Lowland Meadow

Lowland Meadow - John Miller - Explore Kent

Current Status

For the purposes of the UK and Kent BAPs, ‘Lowland meadows’ are not taken only to include land cut for hay, but most forms of unimproved, and therefore species-rich, neutral grassland, including pasture. In the Integrated Habitat Survey classification, ‘Lowland meadows’ includes grassland primarily consisting of three National Vegetation Classification (NVC), but for the purposes of the Kent Biodiversity Action Plan, it also includes other neutral grassland where this was recorded in the Kent Habitat Survey 2003 as species-rich. It excludes coastal and floodplain grazing marsh.

Grassland swards are often dominated by grass species including sweet vernal, crested dog's tail, bents, fescues and adder's-tongue fern but it is the flowers which make this habitat aesthetically appealing to the general public. These include green-winged and common spotted orchid, yellow rattle, oxeye daisy, dyer’s greenweed and pepper saxifrage.

Lowland meadows can also be important for reptiles, amphibians, small mammals including harvest mice, bats ,and birds including barn owls. Good examples of lowland meadows occur in areas where small fields and hedgerows systems are still intact, they often have small ponds associated with them. Most examples in Kent are found in the Low and High Weald. Loss of species-rich grassland, including Lowland Meadows, is linked to decline of many invertebrate species, including a number of UK BAP Priority bumblebee species with important, remaining populations in North Kent.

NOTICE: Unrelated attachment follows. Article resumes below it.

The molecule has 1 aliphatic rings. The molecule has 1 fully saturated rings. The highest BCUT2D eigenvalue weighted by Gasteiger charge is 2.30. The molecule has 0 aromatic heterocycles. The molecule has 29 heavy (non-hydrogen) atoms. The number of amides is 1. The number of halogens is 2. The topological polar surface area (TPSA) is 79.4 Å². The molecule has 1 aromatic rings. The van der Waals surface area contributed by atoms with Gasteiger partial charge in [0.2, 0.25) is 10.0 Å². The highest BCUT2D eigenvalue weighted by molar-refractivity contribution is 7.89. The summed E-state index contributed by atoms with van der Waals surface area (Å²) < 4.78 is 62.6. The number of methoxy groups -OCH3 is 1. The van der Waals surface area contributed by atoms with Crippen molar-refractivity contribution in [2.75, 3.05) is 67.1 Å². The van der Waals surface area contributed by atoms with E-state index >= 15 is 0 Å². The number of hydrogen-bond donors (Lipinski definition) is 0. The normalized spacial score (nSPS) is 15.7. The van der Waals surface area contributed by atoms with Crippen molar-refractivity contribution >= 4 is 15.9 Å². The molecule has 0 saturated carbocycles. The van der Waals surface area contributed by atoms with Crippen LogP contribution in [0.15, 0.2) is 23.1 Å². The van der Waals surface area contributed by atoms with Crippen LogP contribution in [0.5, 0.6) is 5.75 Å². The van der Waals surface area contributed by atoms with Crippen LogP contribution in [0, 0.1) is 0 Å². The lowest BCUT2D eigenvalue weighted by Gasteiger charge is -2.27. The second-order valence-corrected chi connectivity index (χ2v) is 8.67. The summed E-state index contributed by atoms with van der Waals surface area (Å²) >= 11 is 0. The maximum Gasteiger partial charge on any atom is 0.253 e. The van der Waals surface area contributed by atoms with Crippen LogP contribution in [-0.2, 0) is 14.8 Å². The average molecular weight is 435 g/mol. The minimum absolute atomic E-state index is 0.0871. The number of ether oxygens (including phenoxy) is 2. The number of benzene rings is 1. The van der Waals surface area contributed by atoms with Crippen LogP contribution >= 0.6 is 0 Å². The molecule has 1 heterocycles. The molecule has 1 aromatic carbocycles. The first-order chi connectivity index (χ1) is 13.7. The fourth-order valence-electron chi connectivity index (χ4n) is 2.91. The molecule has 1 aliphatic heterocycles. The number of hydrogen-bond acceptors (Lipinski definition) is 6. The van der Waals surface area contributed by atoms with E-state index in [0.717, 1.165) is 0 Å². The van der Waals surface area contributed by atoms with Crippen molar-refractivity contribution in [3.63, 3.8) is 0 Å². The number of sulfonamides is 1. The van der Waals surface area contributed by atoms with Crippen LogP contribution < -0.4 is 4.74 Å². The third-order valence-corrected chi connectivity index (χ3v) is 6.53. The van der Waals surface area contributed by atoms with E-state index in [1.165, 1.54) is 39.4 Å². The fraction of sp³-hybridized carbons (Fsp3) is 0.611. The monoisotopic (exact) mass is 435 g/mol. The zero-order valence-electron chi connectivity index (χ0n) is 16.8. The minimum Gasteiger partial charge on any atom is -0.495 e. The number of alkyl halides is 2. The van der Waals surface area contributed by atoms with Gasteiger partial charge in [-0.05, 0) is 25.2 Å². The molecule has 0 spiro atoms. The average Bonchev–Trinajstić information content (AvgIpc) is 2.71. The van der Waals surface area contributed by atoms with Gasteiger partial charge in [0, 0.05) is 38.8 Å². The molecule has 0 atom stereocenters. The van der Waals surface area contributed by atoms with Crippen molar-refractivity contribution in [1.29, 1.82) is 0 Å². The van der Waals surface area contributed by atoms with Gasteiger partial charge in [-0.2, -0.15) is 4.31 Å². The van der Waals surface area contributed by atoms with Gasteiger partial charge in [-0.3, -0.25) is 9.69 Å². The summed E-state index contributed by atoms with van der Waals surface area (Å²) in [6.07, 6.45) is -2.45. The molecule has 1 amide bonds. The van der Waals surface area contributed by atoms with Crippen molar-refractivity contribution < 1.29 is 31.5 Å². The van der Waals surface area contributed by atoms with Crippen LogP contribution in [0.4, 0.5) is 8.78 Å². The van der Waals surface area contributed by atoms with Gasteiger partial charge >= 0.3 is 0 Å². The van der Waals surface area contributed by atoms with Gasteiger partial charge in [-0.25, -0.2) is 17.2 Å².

Massive losses of this habitat have occurred since the 1930s due to changes in agricultural practice – there are estimates of 97% loss nationally. The Kent Habitat Survey 2003 recorded 71 ha of lowland hay meadow and a further 587 ha of species-rich ‘other neutral grassland'.

Factors

  • Most good quality lowland meadows exist in a context of agricultural land which is now managed under more intensive regimes. Late summer hay cutting is out of synchronisation with other agricultural operations, Silage and haylage are now the most common form of grassland cropping and modern livestock production usually requires the use of high stocking rates, fertilisers and pesticides.
  • Small size of most existing hay meadows is at odds with increasing size of modern agricultural equipment.
  • Lack of appropriate management.
  • Lack of appropriate livestock.
  • Environmental Stewardship may encourage better management and restoration.
  • Organisations including , Kent Wildlife Trust, Farming and Wildlife Advisory Group and Countryside Management Projects provide help and advice and practical help to landowners.

Current Action

  • 10% (69 ha) of the resource is protected as Sites of Special Scientific Interest (SSSIs)
  • A further 29% (194 ha) is within Local Wildlife Sites (SNCIs).
  • A number of SSSI sites are being extended beyond the SSSI boundary by acquisition and management (Marden Meadow, Cowden Pound).
  • Weald Meadows Initiative providing advice and sources of local seed for re-creation/restoration (mainly Sussex).

Objectives

  1. Maintain the extent and quality of all lowland meadow sites.
  2. Increase the overall extent of lowland meadows and reduce habitat fragmentation.
  3. Secure the appropriate conservation management of all existing/recreated lowland meadow SSSIs and SNCIs.

Relevant Habitat Action Plans

The relevant UK Habitat Action Plans:

The relevant UK Species Action Plans:

The relevant Kent Habitat Action Plans:

  • Coastal and floodplain grazing marsh